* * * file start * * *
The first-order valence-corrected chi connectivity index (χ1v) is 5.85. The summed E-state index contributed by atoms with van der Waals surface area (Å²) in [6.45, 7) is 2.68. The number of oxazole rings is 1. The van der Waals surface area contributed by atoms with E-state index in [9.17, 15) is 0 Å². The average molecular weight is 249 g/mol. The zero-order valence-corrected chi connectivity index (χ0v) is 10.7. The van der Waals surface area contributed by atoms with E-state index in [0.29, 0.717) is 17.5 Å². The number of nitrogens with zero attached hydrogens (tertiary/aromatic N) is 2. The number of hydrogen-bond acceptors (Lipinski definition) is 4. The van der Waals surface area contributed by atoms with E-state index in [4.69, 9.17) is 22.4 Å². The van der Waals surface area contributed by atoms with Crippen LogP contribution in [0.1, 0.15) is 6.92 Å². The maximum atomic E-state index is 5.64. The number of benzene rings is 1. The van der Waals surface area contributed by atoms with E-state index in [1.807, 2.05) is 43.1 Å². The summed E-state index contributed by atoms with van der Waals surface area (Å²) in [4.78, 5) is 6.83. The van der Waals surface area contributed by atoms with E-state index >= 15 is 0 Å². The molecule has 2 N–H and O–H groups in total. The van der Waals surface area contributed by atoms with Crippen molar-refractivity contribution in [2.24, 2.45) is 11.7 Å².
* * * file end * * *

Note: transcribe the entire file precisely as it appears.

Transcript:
The first-order valence-corrected chi connectivity index (χ1v) is 5.85. The summed E-state index contributed by atoms with van der Waals surface area (Å²) in [6.45, 7) is 2.68. The number of oxazole rings is 1. The van der Waals surface area contributed by atoms with E-state index in [9.17, 15) is 0 Å². The average molecular weight is 249 g/mol. The zero-order valence-corrected chi connectivity index (χ0v) is 10.7. The van der Waals surface area contributed by atoms with E-state index in [0.29, 0.717) is 17.5 Å². The number of nitrogens with zero attached hydrogens (tertiary/aromatic N) is 2. The number of hydrogen-bond acceptors (Lipinski definition) is 4. The van der Waals surface area contributed by atoms with E-state index in [4.69, 9.17) is 22.4 Å². The van der Waals surface area contributed by atoms with Crippen LogP contribution in [0.1, 0.15) is 6.92 Å². The maximum atomic E-state index is 5.64. The number of benzene rings is 1. The van der Waals surface area contributed by atoms with E-state index in [1.807, 2.05) is 43.1 Å². The summed E-state index contributed by atoms with van der Waals surface area (Å²) in [4.78, 5) is 6.83. The van der Waals surface area contributed by atoms with E-state index >= 15 is 0 Å². The molecule has 2 N–H and O–H groups in total. The van der Waals surface area contributed by atoms with Crippen molar-refractivity contribution in [2.24, 2.45) is 11.7 Å².